Couple's Travel to Solo Travel: Going Our Separate Ways

No, we didn’t make a boo-boo and book the wrong flights, we have actually decided that some solo travelling is calling us and now's the perfect time to embark on individual adventures.

Couple's Travel to Solo Travel: Going Our Separate Ways

Two years have passed nearly, since Taran and I left the UK and began this roller-coaster of a travel adventure in Australia.

Seeing as two years is all us POM’s get before we get thrown back out into the world tanned, kicking and screaming, it’s time to plan for our next destination.

Asia was very much the loose plan for a while; hit up all the usual spots, relax, enjoy some of our last Aussie wages.

And then one day recently, during our big Aussie Outback road-trip, we had a conversation about some stuff that had been playing on both our minds, and that brings us to this blog post…

In around a week I, Hannah, will be flying to New Zealand, and Taran, will be flying to Thailand.

No, we didn’t make a boo-boo and book the wrong flights, we have actually decided that some solo travelling is calling us and now's the perfect time to embark on individual adventures.

Why Now?

When you are with someone for 4 years, 2 of which spent in constant close confines, you can inevitably get a little lost in one another.

Sometimes you are so deep in a set of routines, from routine affection to routine bickering, that you no longer feel as connected or as enriched by your surroundings.

You can start to not bring out the best in one another, or maybe one of you feels held back, or the other feels like they are doing the holding back.

You might be unable to remember the last time you did something on a whim of your own choice, in the exact manner you wanted to do so.

You might also feel like you are going along with certain plans that don’t truly fit, and you end up expressing this in passive-aggressive ways.

Sometimes you argue over irrelevant things purely because there’s an uncomfortable truth sitting in the pit of your stomach that feels too scary to confront.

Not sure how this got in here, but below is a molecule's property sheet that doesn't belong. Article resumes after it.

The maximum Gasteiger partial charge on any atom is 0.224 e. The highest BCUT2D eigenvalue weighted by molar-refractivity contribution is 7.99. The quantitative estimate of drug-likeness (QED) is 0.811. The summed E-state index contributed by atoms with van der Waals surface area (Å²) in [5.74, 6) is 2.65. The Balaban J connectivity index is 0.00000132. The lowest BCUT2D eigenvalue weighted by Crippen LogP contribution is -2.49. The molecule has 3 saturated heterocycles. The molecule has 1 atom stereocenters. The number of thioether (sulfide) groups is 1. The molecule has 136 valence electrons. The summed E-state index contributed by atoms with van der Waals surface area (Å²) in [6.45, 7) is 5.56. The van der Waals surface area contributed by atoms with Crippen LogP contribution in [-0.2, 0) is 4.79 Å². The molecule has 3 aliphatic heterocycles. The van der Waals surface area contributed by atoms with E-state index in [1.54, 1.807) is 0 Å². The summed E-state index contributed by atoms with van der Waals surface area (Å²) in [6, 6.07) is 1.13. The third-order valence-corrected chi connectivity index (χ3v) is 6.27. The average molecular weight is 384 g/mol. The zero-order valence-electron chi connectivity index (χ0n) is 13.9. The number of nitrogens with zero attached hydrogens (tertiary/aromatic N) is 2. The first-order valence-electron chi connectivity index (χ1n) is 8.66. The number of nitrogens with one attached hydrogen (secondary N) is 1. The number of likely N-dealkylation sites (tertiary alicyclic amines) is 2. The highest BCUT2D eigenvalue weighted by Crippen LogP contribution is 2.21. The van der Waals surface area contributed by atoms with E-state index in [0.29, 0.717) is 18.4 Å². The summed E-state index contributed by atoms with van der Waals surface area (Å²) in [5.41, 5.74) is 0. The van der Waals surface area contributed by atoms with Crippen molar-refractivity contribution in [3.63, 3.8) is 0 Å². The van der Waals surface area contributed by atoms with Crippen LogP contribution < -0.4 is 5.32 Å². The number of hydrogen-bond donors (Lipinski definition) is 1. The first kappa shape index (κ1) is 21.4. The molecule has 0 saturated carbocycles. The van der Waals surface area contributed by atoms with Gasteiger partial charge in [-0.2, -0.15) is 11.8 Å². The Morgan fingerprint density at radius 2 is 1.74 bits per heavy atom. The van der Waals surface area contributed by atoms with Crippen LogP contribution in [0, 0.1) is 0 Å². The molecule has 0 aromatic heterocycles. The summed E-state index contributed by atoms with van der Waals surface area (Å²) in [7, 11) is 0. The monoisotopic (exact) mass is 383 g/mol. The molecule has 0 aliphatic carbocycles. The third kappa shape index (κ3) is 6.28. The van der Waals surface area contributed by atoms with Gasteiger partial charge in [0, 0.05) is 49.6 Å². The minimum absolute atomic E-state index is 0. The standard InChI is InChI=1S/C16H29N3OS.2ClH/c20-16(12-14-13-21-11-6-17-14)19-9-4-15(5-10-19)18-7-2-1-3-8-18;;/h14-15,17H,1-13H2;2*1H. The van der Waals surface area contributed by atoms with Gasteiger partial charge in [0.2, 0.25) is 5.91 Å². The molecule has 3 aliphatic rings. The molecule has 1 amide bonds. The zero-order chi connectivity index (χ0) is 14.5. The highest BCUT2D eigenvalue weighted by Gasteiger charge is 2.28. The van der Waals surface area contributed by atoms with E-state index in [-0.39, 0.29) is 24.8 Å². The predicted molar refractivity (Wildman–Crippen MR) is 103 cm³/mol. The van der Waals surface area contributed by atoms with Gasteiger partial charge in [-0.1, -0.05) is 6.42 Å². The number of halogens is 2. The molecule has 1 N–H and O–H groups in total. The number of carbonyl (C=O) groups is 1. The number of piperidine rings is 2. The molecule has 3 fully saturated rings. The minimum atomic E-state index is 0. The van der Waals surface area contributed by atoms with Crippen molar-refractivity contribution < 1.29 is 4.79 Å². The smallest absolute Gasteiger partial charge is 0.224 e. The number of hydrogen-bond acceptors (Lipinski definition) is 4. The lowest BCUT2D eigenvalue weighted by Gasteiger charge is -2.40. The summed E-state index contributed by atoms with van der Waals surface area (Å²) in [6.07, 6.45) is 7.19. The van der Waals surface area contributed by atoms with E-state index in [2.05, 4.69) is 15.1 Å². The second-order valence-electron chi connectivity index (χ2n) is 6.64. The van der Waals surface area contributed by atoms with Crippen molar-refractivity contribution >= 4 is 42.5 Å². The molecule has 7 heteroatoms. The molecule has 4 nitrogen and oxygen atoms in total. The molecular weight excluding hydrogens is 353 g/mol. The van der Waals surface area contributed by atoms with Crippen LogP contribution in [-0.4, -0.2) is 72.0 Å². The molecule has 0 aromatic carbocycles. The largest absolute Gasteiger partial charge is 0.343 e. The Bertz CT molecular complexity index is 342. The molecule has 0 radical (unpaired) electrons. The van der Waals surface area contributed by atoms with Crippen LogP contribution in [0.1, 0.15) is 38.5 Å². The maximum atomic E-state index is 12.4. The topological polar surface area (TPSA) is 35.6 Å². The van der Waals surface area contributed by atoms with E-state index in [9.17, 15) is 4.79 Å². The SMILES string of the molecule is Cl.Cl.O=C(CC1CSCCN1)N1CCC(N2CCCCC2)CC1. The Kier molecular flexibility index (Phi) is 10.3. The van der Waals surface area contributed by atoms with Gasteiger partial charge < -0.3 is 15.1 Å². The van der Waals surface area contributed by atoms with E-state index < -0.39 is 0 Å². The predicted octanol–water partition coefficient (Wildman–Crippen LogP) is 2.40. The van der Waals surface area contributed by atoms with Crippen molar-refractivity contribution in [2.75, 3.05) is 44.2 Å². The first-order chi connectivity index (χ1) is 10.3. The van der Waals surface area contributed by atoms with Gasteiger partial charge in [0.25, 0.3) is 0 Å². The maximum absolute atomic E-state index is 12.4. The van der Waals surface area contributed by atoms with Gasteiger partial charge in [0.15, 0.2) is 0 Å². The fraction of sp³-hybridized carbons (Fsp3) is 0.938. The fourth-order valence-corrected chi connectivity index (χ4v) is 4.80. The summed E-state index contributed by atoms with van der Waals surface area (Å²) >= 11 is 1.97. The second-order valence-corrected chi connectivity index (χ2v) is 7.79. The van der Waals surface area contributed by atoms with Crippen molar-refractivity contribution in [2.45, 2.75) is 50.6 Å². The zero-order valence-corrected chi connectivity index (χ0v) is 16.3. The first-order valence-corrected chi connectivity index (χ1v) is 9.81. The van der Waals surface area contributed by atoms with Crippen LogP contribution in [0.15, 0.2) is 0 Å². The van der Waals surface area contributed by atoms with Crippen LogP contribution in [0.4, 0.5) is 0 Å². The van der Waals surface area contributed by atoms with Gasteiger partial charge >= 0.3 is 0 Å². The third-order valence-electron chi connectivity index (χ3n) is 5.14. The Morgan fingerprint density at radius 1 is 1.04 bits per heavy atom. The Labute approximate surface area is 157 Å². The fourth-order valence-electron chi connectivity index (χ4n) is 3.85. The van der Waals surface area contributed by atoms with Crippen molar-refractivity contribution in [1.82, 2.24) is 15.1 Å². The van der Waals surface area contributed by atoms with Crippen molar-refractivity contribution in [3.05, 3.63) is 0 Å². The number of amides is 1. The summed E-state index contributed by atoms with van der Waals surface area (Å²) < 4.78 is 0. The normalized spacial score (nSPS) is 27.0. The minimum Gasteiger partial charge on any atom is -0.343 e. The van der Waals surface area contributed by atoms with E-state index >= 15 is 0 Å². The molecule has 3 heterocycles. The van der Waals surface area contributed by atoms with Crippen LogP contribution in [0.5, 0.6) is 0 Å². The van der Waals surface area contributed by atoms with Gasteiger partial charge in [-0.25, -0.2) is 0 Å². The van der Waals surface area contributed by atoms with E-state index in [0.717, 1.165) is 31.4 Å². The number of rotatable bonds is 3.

You basically end up needing space. Space, to as corny as it sounds, to find yourself again.

There won't be any shouting into the void 'WHO AM IIII?', but maybe there will be the time and peace to ask that question by living out each day exactly as you want to.

Space to be a little selfish, develop your own interests, meet different people that you might not usually meet.

Space to remind yourself of what you need and what you want.

The Nature of Love

This need to be alone, of course, can happen in any relationship, but when travel is thrown into the mix, it can present different challenges to what we might have gone through had we been co-habitating in England.

Much of our 2 years has been spent in that place of stress in-between 'backpacker' jobs, when your wages stop and suddenly it feels like the fun does to.

There’s very little security or comfort, even less so than in ‘normal’ life, which for some is the appeal of perpetual travel, whilst for others, like myself, it is a constant source of stress.

I don’t enjoy moving between 2-3 different jobs throughout a year, none of which I truly want to do but merely have to if I don’t want to be forced to return home.

I also don’t enjoy when my partner is unable to find a good gig and things become very unbalanced as a result.

Its upsetting when all you want to do is travel but one of you doesn’t have the funds to do it, but, you are already in it, already amongst other travellers in a place you want to be, yet you are held back because there are two bank accounts to think about.

It can basically suck trying to juggle the differences in your approach to travel.

I wouldn’t say that I am a luxury traveller to Taran’s budget traveller, but I probably do feel more stressed by financial stuff, and I have always been that way inclined.